Saturday, April 29, 2006

Thanks for the Memories

Well it was a day we knew would eventually come, and although it still came as a bit of a shock, my first emotions were gratitude for what has been achieved, then a sense of excitement that a new chapter is about to be opened in our proud history.

To have turned a struggling club without a stadium into a stable Premiership outfit is an incredible achievement that may never be matched. Charlton fans are not used to turnover at the managerial level, and Steve Gritt aside, the bulk of my supporting years have seen just two men at the helm. Hence it is not surprising that it feels a little numb.

Curbs performed his miracles with the consistent support of a fantastic Board who now have a hugely important decision to make, and I trust them to make the right one. Back in 1991, the decision to appoint Curbishley and Gritt was borne mainly out of necessity, and whilst clearly a risk then too, to be honest the club had little to lose because it had very little to begin with. Today's Charlton, thanks of course to Curbishley, are in pretty good shape and hence the risks are commensurately higher. Having said that, I have stated before that I am ready to embrace uncertainty, and to quote a former US President, "The only thing we have to fear is fear itself."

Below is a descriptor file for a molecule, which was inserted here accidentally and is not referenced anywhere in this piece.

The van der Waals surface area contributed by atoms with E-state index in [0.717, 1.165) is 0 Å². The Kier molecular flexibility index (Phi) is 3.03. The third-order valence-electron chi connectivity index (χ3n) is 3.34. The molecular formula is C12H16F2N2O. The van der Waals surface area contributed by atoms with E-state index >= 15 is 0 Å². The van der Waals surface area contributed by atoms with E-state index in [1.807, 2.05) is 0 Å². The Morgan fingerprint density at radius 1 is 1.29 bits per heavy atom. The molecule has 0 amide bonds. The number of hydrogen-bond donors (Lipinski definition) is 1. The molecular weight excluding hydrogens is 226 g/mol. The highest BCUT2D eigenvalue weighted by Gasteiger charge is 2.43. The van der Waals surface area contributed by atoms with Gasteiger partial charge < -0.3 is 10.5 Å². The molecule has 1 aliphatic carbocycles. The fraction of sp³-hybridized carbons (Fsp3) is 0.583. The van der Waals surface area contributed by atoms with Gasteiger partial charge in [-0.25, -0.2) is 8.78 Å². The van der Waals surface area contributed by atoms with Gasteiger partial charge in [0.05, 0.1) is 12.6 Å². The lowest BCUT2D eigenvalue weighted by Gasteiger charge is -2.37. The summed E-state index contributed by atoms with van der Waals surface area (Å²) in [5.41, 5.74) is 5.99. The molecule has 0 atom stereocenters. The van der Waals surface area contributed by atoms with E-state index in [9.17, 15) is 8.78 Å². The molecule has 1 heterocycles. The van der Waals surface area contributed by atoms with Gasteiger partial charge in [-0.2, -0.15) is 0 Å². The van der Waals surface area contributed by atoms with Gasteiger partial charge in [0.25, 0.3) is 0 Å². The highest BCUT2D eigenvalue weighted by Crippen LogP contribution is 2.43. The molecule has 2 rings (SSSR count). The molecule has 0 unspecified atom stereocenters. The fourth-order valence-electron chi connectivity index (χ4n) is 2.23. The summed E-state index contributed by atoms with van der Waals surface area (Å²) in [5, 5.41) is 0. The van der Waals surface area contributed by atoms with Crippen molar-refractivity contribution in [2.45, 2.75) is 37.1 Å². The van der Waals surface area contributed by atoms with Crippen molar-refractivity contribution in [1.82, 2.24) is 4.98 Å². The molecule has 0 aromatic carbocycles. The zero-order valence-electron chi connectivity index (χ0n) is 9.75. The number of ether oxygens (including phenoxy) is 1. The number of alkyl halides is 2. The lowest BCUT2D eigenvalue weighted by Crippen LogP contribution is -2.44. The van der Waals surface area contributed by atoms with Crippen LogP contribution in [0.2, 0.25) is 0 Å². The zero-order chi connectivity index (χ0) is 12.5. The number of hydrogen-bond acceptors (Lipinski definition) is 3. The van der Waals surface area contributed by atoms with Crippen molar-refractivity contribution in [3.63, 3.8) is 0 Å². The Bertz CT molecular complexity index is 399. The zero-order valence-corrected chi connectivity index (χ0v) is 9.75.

It would be interesting to know the full story behind his decision. I simply don't believe he suddenly sprung it upon Richard Murray on Friday, and his recent implicit comments in interviews were clearly a ruse to prepare the fans for today's announcement.